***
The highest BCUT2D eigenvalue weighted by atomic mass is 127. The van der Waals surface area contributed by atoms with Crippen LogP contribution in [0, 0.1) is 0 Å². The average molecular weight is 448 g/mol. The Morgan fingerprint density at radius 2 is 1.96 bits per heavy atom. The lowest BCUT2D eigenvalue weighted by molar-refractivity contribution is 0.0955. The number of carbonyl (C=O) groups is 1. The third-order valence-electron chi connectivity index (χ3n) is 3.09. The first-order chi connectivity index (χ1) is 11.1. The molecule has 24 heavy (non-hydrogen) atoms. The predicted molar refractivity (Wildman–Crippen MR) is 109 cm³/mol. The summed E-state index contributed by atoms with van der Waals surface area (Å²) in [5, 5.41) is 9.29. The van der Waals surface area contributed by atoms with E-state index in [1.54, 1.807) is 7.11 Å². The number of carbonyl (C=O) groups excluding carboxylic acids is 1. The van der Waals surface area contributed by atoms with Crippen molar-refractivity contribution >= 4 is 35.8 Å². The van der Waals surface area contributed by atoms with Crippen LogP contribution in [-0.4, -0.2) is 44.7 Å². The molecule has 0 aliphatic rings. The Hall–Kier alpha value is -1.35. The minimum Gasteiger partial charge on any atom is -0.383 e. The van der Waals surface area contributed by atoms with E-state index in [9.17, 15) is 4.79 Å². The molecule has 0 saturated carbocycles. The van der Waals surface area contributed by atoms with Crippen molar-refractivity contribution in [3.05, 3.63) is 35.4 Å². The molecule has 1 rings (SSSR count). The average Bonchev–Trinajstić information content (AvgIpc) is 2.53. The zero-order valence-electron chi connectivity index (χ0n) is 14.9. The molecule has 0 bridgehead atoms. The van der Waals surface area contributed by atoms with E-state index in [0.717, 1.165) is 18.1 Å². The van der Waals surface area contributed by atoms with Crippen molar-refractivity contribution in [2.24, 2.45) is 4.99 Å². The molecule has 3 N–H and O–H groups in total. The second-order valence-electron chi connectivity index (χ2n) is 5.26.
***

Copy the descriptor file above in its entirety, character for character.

The highest BCUT2D eigenvalue weighted by atomic mass is 127. The van der Waals surface area contributed by atoms with Crippen LogP contribution in [0, 0.1) is 0 Å². The average molecular weight is 448 g/mol. The Morgan fingerprint density at radius 2 is 1.96 bits per heavy atom. The lowest BCUT2D eigenvalue weighted by molar-refractivity contribution is 0.0955. The number of carbonyl (C=O) groups is 1. The third-order valence-electron chi connectivity index (χ3n) is 3.09. The first-order chi connectivity index (χ1) is 11.1. The molecule has 24 heavy (non-hydrogen) atoms. The predicted molar refractivity (Wildman–Crippen MR) is 109 cm³/mol. The summed E-state index contributed by atoms with van der Waals surface area (Å²) in [5, 5.41) is 9.29. The van der Waals surface area contributed by atoms with E-state index in [1.54, 1.807) is 7.11 Å². The number of carbonyl (C=O) groups excluding carboxylic acids is 1. The van der Waals surface area contributed by atoms with Crippen molar-refractivity contribution >= 4 is 35.8 Å². The van der Waals surface area contributed by atoms with Crippen LogP contribution in [-0.4, -0.2) is 44.7 Å². The molecule has 0 aliphatic rings. The Hall–Kier alpha value is -1.35. The minimum Gasteiger partial charge on any atom is -0.383 e. The van der Waals surface area contributed by atoms with E-state index in [9.17, 15) is 4.79 Å². The molecule has 0 saturated carbocycles. The van der Waals surface area contributed by atoms with Crippen molar-refractivity contribution in [3.05, 3.63) is 35.4 Å². The molecule has 1 rings (SSSR count). The average Bonchev–Trinajstić information content (AvgIpc) is 2.53. The zero-order valence-electron chi connectivity index (χ0n) is 14.9. The molecule has 0 bridgehead atoms. The van der Waals surface area contributed by atoms with E-state index in [0.717, 1.165) is 18.1 Å². The van der Waals surface area contributed by atoms with Crippen molar-refractivity contribution in [2.24, 2.45) is 4.99 Å². The molecule has 3 N–H and O–H groups in total. The second-order valence-electron chi connectivity index (χ2n) is 5.26.